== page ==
|Hardly anybody would evaluate
a sound with closed ears.
However, this is still common practice for con- ventional
acoustic and vibration measurements. Recordings with conventional
measurement microphones are not suited for an aurally-
accurate evaluation of an acoustic scenario, because substantial
acoustic information such as the spatial array of sound
sources and the selectivity of sound perception gets lost.
In particular, the three-dimensional locating of sound
sources and the influence of the acoustic signal through
the human auditory apparatus are substantial parts of
the normal aural impression.
|A human is able to locate a sound
source in three dimensions, i.e. in the horizontal plane (1)
and in the median plane (2).
The locating takes place automatically by means of delay and
level differences of the acoustic signal at both ears because
the outer ear causes a direction-dependent filtering of the
sound signal. The filter impact results from a modification
of the sound waves diffusion through attenuation, deflection,
reflection and resonance of the sound waves. Geometry and anatomy
of the head and shoulder unit as well as the influence of the
pinna play a decisive role. Based on this locating capability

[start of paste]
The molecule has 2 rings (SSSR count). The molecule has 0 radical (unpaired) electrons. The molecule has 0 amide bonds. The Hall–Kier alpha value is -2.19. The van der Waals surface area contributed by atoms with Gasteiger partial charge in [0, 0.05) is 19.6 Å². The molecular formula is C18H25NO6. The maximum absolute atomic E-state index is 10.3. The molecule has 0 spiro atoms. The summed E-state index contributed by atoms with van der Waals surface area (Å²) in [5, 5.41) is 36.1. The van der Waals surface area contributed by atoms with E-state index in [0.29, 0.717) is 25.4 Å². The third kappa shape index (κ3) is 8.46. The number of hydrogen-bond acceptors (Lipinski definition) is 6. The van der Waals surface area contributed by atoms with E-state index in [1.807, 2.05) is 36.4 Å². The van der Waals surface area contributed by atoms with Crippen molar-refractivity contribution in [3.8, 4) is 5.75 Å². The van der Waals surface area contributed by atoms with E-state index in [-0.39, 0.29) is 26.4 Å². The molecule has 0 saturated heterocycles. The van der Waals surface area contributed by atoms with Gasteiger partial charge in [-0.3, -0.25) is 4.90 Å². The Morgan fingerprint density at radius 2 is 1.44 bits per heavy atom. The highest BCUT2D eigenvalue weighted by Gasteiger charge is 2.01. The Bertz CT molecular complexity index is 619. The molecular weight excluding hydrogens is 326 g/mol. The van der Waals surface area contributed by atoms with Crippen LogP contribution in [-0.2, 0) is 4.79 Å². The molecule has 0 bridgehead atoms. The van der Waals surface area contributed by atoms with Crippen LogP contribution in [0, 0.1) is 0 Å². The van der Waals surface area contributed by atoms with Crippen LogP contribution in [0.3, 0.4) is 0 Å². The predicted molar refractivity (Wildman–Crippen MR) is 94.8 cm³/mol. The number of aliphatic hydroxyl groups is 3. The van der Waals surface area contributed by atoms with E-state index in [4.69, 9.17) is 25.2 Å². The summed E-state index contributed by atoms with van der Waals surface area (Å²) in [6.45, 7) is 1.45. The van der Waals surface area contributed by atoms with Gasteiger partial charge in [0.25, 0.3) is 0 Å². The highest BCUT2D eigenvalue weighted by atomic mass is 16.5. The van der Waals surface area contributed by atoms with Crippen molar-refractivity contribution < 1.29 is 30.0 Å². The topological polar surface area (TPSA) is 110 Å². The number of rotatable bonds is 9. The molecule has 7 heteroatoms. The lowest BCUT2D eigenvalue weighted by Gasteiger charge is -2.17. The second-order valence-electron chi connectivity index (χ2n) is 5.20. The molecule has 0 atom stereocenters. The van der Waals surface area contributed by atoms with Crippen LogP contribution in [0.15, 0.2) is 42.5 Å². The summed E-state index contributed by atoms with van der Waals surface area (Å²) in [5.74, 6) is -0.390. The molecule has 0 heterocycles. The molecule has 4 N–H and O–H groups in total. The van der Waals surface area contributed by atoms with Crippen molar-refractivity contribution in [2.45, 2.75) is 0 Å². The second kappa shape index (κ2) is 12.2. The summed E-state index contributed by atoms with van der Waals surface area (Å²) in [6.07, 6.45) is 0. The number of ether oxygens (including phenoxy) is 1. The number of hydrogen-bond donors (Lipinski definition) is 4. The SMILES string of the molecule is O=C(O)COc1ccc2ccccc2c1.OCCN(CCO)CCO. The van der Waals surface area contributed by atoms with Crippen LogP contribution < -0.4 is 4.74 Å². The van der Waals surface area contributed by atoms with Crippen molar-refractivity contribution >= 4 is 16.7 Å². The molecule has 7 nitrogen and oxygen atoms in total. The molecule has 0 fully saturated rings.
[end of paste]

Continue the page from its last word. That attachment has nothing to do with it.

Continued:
of the human auditory apparatus it is possible for humans to
select single sound sources from background noise.
Binaural hearing cannot be simulated by simply using two measurement
microphones as "ear replacements". Only after having taken the
acoustic filter characteristics of the head and ears into account,
do aurally-accurate, unaltered recordings become possible. In
many respects the human auditory system is different from the
properties of conventional sound sensors. On the one hand, very
complex signal processing takes place in the auditory apparatus,
which captures the amplitude distribution and the spectral and
temporal structure of the acoustic signal. The listener perceives
a comprehensive, holistic impression of an acoustic event. On
the other hand, man possesses only a very short acoustic memory.
With the artificial head measurement technology from HEAD acoustics,
it is possible to conduct aurally-accurate recordings of acoustic
signals and to save them. The playback of an artificial head
recording generates the same aural impression as if the listener
had heard the sound event directly.
Thanks to the true-to-original recording and playback of arbitrary
sound incidents and their digital archives, the system makes
comparative and aurally-accurate evaluations of different sound
situations possible. And because the artificial head technology
is compatible with conventional measurement technology, subjective
and objective sound field analyses can be combined in one investigation.